“If I knew what to do, I would just do it.” 

There are no easy answers, no silver bullets, and no quick fixes.  The answer lies deep in the unraveling of a very tight nervous system and from the time I came to understand this, I have sought information tirelessly for what would help him achieve this level of inner peace.  It’s what mom’s do for their kids, it’s impossible for us not to. What I didn’t know when I started down this path was the tension it would cause in my life…this mom thing can be an overzealous path. 

“A soil separate consisting of particles <0.002 mm in equivalent diameter. See also soil separates. (ii) A textural class. See also soil texture. (iii) (In reference to clay mineralogy) A naturally occurring material composed primarily of fine-grained minerals, which is generally plastic at appropriate water contents and will harden when dried or fired. Although clay usually contains phyllosilicates, it may contain other materials that impart plasticity and harden when dried or fired. Associated phases in clay may include materials that do not impart plasticity and organic matter.” - Soil Science Society of America

One of the characteristics of a heavy clay soil, the kind of ground where the ranch house sits, is that it holds very little organic material on its own.  Farmers have to add organic matter and amendments to the ground to make it fertile enough to grow crops and my family has been doing that for almost 70 years. As I see it, life gives us our own organic material to work with. Our organic matter are the things that add depth and meaning to our lives…babies born, hearts broken, the big fights and the better make ups.  Learning to sit with these moments and see them for what they are, without getting caught up in the fear they can instill, helps us to see the journey clearly and take the next step forward without asking questions of why or what if. We were meant to be strengthened to bear more fruit by the challenging moments, and then experience the joy when our choices carry good things it our way.  But the heavy clay can make our roots feel stuck and seems to come with an overburdened sense of duty, or even worse, shame and then the human spirit can’t move freely under this weight. If we don’t feel free, our feet are stuck like the tractors when it rains and we find ourselves entrenched in experiences that are not part of our most productive story. As it is with this life, there are no perfect answers, we are a population of humans doing the best we can with what we know, but the stories of this place have added to the fabric of my life in a way that could never be replaced or forgotten with the passing of years and the incredible people who have come through them.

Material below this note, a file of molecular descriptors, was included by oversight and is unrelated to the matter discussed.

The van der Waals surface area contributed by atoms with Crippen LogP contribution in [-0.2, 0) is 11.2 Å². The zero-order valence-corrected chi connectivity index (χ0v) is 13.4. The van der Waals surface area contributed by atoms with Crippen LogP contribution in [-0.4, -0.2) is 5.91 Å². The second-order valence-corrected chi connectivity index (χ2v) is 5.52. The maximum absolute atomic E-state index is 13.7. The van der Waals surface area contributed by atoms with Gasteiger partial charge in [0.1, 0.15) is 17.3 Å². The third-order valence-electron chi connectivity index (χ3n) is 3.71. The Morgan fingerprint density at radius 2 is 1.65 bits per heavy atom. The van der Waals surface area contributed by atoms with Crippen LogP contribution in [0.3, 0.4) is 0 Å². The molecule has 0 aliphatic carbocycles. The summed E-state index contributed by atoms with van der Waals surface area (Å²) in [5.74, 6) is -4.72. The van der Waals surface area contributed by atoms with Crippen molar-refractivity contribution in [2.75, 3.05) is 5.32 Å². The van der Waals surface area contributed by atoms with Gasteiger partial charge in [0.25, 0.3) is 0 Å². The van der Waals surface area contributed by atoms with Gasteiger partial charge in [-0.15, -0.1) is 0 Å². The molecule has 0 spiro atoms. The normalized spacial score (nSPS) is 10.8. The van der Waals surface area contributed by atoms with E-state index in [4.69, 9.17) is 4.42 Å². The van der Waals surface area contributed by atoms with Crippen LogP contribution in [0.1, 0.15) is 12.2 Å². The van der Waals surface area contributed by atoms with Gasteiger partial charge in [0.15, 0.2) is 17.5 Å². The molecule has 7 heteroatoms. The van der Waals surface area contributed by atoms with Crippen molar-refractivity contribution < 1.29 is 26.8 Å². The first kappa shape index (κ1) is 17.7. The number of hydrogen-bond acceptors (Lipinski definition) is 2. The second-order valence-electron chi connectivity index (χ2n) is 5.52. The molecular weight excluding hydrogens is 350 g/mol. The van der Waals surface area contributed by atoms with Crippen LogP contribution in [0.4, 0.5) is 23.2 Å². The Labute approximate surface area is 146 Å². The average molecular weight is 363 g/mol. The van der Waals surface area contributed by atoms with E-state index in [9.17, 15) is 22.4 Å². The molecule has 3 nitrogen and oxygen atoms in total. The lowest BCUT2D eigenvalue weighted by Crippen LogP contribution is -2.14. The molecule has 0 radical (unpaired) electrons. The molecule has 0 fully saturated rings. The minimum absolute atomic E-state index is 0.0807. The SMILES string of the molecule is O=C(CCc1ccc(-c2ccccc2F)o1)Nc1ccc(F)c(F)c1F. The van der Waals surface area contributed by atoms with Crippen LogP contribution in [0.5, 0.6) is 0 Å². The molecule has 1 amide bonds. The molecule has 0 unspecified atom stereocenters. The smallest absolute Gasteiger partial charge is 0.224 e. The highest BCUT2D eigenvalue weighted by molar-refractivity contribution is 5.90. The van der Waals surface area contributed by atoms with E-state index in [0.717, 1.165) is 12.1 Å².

I can still hear the hushed whooshing sound of the pressurized door. No matter how hard you threw it open, it would close slowly and quiet as a whisper. It was as if no matter what was going on outside, the chaos would turn to calm and quiet when you walked through the door. Some of my earliest memories were watching her six foot tall willowy silhouette move with quiet purpose from room to room. She played the piano, collected leaves and flowers and pressed them into art, and when Tiger Woods sprang on the scene in 1996 she was taken by his game. She seemed to enjoy the solitary life in the most peaceful way. There were hard back books lining her bookshelves on the living room walls and the staircase to the basement, so many that she created her own library by putting up a notepad at the top the basement stairs. We were allowed to check out two by writing down a title and a date and could only get more after we had brought those titles back.  She would read to us from the same book every time - The Tall Book of Make Believe - so much that I had the poem “The Swing” memorized before I was three.  For my sister, she would read the story of “Bad Mousy” over and over again without ever once asking her if she would please pick something different.  

Her kitchen was always warm, with its copper hooded stove, double oven, a fireplace and two sturdy green leather chairs. It always felt orderly and inviting at the same time. It’s where I learned the beauty of routine and the creativity that can be found in simplicity.  Everyday breakfast, lunch, and dinner were served at the same time.  For my entire life, my grandpa napped after lunch everyday. Not a long nap, but a siesta for sure.  To me, the ranch kitchen was the calmest place on earth and was filled with the most beautiful celebrations over my lifetime. Thanksgiving turkeys with perfect gravy and stuffing, always a vegetable tray and homemade apple sauce (a nod to her Placerville, Apple Hill roots) were staples at every gathering. The way I saw it, she did it all and expected little in return.  She was always the most gracious hostess, whether for 3 or 30 and nothing ever seemed to rattle her. I always wanted to be just like her. She was probably the biggest reason I got my degree in Agribusiness, so that I could step into her shoes and have the knowledge that she learned by doing every day. This was my grandma, the epitome of grace under fire.